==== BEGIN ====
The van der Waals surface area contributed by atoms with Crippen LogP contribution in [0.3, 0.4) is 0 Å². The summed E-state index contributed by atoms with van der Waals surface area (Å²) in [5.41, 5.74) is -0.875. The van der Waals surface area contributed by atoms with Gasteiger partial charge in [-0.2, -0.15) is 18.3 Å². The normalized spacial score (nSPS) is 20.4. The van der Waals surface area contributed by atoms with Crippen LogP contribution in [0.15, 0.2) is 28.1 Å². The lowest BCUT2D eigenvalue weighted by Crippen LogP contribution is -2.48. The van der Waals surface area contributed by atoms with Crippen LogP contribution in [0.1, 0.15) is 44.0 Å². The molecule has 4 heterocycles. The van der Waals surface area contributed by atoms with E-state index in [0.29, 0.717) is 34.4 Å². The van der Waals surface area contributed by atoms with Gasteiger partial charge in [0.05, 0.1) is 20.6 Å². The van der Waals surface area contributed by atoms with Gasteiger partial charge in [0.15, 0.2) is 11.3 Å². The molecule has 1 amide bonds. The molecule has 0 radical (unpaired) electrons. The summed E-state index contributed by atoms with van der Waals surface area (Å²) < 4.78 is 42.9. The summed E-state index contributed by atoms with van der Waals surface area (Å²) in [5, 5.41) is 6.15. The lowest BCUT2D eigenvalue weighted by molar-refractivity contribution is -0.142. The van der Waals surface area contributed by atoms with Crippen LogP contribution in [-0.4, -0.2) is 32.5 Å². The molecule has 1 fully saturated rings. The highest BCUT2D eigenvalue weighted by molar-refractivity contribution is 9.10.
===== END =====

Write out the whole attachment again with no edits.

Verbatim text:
The van der Waals surface area contributed by atoms with Crippen LogP contribution in [0.3, 0.4) is 0 Å². The summed E-state index contributed by atoms with van der Waals surface area (Å²) in [5.41, 5.74) is -0.875. The van der Waals surface area contributed by atoms with Gasteiger partial charge in [-0.2, -0.15) is 18.3 Å². The normalized spacial score (nSPS) is 20.4. The van der Waals surface area contributed by atoms with Crippen LogP contribution in [0.15, 0.2) is 28.1 Å². The lowest BCUT2D eigenvalue weighted by Crippen LogP contribution is -2.48. The van der Waals surface area contributed by atoms with Crippen LogP contribution in [0.1, 0.15) is 44.0 Å². The molecule has 4 heterocycles. The van der Waals surface area contributed by atoms with E-state index in [0.29, 0.717) is 34.4 Å². The van der Waals surface area contributed by atoms with Gasteiger partial charge in [0.05, 0.1) is 20.6 Å². The van der Waals surface area contributed by atoms with Gasteiger partial charge in [0.15, 0.2) is 11.3 Å². The molecule has 1 amide bonds. The molecule has 0 radical (unpaired) electrons. The summed E-state index contributed by atoms with van der Waals surface area (Å²) < 4.78 is 42.9. The summed E-state index contributed by atoms with van der Waals surface area (Å²) in [5, 5.41) is 6.15. The lowest BCUT2D eigenvalue weighted by molar-refractivity contribution is -0.142. The van der Waals surface area contributed by atoms with Crippen LogP contribution in [-0.4, -0.2) is 32.5 Å². The molecule has 1 fully saturated rings. The highest BCUT2D eigenvalue weighted by molar-refractivity contribution is 9.10.